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Anatta does not mean that we have no access to bodily, sensorial, emotional, and cognitive functions, but only that we regard them merely as various “natural functions” rather than operations of our personality or ego, or as functions (or choices!) that are arising from any independent and conscious will or desire. So the idea is that they are precisely beyond our control, even when we wish to control them. This understanding allows one to grow increasingly dispassionate about every bodily and mental function, and thereby free from their emotional impact. With this understanding and dispassion, these functions begin to change accordingly and of their own accord, because they have their roots in “cognition”. In other words, we use human cognition as a capacity to subvert human cognition as a set of ideas, just as we use the same power of “reasoning” to formulate a puzzle and also to solve it, or to both invent a visual or auditory symbol and ascribe a specific meaning to it. All these functions are done by means of cognitive capacities, and that’s why animals cannot attain nibbana.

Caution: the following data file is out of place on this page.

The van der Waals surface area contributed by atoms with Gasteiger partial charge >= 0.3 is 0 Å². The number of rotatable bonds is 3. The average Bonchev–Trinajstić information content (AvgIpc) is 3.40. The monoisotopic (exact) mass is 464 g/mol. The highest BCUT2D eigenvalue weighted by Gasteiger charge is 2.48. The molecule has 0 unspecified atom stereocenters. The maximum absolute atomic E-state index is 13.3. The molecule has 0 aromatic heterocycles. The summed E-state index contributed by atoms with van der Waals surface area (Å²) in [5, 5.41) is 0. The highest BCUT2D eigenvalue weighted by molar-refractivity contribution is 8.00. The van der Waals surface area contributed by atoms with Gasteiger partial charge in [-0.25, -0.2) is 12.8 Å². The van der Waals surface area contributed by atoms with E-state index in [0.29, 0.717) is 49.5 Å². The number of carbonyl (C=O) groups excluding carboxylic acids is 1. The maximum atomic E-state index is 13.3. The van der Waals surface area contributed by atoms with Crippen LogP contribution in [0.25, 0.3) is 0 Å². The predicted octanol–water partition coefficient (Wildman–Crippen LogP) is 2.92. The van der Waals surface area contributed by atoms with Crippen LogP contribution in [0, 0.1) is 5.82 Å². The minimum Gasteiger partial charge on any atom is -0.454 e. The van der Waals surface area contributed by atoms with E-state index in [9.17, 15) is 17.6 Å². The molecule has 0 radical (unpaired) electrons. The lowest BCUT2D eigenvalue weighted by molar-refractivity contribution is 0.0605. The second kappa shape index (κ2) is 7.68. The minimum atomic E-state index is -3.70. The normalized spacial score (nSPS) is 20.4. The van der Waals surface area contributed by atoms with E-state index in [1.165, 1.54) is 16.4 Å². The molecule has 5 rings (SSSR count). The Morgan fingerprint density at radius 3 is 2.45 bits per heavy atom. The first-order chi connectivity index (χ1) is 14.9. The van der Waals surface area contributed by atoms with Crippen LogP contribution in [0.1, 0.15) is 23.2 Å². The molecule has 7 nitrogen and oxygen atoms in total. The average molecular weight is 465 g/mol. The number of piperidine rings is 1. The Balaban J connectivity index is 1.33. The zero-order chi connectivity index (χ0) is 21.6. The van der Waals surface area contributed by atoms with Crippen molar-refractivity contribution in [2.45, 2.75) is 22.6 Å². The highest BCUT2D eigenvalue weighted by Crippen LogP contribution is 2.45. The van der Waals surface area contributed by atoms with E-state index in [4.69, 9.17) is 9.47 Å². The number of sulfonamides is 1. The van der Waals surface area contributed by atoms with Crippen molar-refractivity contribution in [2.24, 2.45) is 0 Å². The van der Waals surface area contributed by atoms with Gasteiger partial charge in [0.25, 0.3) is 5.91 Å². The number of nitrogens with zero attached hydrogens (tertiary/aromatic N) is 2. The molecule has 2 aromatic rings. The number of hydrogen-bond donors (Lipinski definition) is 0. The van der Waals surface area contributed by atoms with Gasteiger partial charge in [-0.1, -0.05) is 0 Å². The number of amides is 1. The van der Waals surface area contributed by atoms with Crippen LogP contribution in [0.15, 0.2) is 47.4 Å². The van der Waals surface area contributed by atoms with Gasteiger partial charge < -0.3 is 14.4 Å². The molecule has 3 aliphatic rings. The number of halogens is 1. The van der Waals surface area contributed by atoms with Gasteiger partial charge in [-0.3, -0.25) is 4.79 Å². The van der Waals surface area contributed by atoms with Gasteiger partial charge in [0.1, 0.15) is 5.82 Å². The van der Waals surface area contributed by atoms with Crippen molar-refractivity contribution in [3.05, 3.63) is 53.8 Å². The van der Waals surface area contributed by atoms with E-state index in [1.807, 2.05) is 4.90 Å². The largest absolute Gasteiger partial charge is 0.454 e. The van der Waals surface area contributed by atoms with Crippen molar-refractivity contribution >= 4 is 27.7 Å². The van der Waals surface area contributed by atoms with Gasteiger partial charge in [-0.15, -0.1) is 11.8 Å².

All sentient beings have a karmic (natural) inclination to feel the “I”, “me”, and “mine”, but only human has the cognitive capacities with which to either reinforce or withdraw from these natural tendencies. That’s how animals are more or less equal, but in human you will find both self-obsessed villains and absolved saints! So as Buddhist practitioners we use our cognitive capacities in ways which differ from the norm, instead of reinforcing identification with the senses and emotions, and instead of regarding them as things emanating from our independent and free will, we alienate ourselves from them and do not identify with them, or ascribe any sense of self to them - we see them just as if they were external stimuli.